Recently my Dad went “cold turkey” for over a month because of these side-effects his nervous system went into shock in the second week causing him to vomit, blood pressure to drop and so he self admitted to the triage in which he was giving pred as the only option. Chemotherapy, Radiotherapy and Predisoalone are all legal but destroyed and suppressed my Dad’s immune system to the point that he wasn’t my Dad anymore. I know there are other family members going through this I would like to say you have my sympathies.

I would to point out that my Dad is a positive and assertive person and through continued self direction, realist attitude, objectivity he strives to live his life as full as he can. 😊

#disablityandcancer #immunenology #autoimmunedisease #CCL#p53GeneDeletion #Aspergerssynrome #autism #sterioddependant #life#cancersupport #cancercare

Paul Isaacs 2018


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An “Autistic Mind?” Really?

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Stretched along a small fractional time-span of life which I have lived in comparison to the elders around me, I sought to wonder my inked mind of swirlyness in which fragments put out of the ghost-like fog like bearing lanterns in London in times of old.

My mind is blocked in certain areas of passage but not as much as it used to be in terms of having a “seeing mind” and “hearing brain” that boggles with pre-filtered thoughts that extract readily through my fingertips as if a giant piece of knowledge was wailed with me knowing why or what it is used for.

I would say if anything my mind is “human” as subjective as a term should be, but never the less as true as the sun in the sky and the forests in the wood that is in mind at the heart of the matter, the core that runs the coils, the heart-mind that beast my inner cavern of light and darkly thoughts .

My eager soul is not wanting the when whole cake of me to be seen as “autistic” because in the end if you had an “autistic cake” would it really just taste of “autism” I think it tastes of so much more drenched a mouth of fruitful flavoursome differences that colour my being stretched on a canvas of existence.

Paul Isaacs 2018


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Inspiration Matters – Interview May 2018

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Be yourself, don’t define yourself by your autism” – A self-assured life of an inspirational speaker, trainer and author on the autism spectrum – Paul Isaacs

“Awareness is the greatest agent for change.” – Eckhart Tolle. Paul was diagnosed with high functioning Autism at the age of 24. He has set himself apart by embarking on a noble mission of spreading awareness of Autism to enable the masses to help people with Autism live fulfilling lives. Paul has written several books about Autism including “Autism: Inside Perceptions of Communication, Interaction, Thoughts & Feelings” and “Living Through the Haze Autobiographical account of my life with Autism” which was a #1 bestseller. Paul has also been active delivering speeches to a variety of audiences such as parents, people on the Autism spectrum, social workers and at events for Autism charities and organizations like The National Autistic Society.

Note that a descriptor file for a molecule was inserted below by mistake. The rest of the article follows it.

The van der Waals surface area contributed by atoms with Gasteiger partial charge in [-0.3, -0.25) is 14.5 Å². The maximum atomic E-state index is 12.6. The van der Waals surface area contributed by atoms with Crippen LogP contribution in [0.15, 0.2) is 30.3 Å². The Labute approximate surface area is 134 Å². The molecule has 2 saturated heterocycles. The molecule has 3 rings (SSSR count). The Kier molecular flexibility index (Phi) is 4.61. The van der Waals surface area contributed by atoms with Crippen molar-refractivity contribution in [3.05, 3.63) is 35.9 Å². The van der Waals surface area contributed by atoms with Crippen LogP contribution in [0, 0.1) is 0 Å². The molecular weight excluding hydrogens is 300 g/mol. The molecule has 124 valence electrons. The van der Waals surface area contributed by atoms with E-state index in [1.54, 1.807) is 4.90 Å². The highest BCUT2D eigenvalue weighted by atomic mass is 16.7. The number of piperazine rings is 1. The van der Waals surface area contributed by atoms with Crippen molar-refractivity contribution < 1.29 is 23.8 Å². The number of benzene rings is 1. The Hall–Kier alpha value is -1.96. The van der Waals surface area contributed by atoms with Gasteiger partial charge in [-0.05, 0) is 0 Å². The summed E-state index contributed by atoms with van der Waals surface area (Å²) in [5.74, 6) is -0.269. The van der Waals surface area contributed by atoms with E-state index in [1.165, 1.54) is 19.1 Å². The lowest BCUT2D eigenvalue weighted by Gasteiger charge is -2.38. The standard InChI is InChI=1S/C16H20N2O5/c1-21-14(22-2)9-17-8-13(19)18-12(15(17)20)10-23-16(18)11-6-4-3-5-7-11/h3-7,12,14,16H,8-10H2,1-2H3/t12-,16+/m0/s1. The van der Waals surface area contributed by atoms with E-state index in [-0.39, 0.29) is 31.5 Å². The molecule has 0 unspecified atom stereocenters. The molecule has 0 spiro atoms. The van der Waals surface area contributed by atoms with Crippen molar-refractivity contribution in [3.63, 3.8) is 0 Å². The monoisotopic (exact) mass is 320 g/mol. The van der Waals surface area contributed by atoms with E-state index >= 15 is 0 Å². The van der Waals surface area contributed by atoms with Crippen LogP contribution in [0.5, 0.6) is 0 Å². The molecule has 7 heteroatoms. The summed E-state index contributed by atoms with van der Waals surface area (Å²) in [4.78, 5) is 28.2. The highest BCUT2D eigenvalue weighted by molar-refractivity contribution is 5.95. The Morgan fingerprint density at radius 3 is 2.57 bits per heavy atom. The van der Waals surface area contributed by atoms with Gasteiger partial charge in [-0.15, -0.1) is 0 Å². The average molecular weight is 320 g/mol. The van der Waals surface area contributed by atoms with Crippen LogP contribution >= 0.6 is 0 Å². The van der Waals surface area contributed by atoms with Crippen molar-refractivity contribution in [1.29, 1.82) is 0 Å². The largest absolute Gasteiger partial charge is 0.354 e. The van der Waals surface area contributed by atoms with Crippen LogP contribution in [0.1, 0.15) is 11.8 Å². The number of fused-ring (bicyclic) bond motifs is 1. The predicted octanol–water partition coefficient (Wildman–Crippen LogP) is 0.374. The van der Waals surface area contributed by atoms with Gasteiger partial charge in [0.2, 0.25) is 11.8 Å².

Thank you Paul for your time. Your interview will inspire all our community. The interview with Paul Isaacs was conducted by Inspiration Matters () in May 2018. More Info

  • : You have presented speeches on various subjects related to Autism. What has been the most popular subject for your speeches and how are these speeches helping you with spreading awareness?

P: I would say that aspect of autism being a “fruit salad” by Donna Williams (Polly Samuel) which breaks autism down into “pieces” she was objective, compassionate, real and honest in her words, findings and outlook on autism and so I carry on her model which is about education, mythbusting and not being swayed by the politics and rhetoric which is found in the autism world.

  • : How and when did you decide to start writing a book? Which of your book assignments was most challenging and why?

P: I was diagnosed with autism in 2010 at the age of twenty-four I was born in 1986 and went though mainstream education. My Mum thought I was deaf and blind as appeared not to “see” or “hear” however this was to do with visual perceptual disorders and being profoundly meaning deaf. I didn’t gain functional speech between the ages of 7/8 years old.

So that was a slice of my early developmental history when I wrote my first book I thought of the title and just typed in a pre-conscious state this meant that my hands on “auto-pilot” in other words I typed finished the manuscript then read it back and learned about my life. I do find writing a challenge I feel I show more of my connected self through writing than in any other medium which I would say art is a close second.

  • : What has been the most important milestone in your life. What is the impact of this on your life?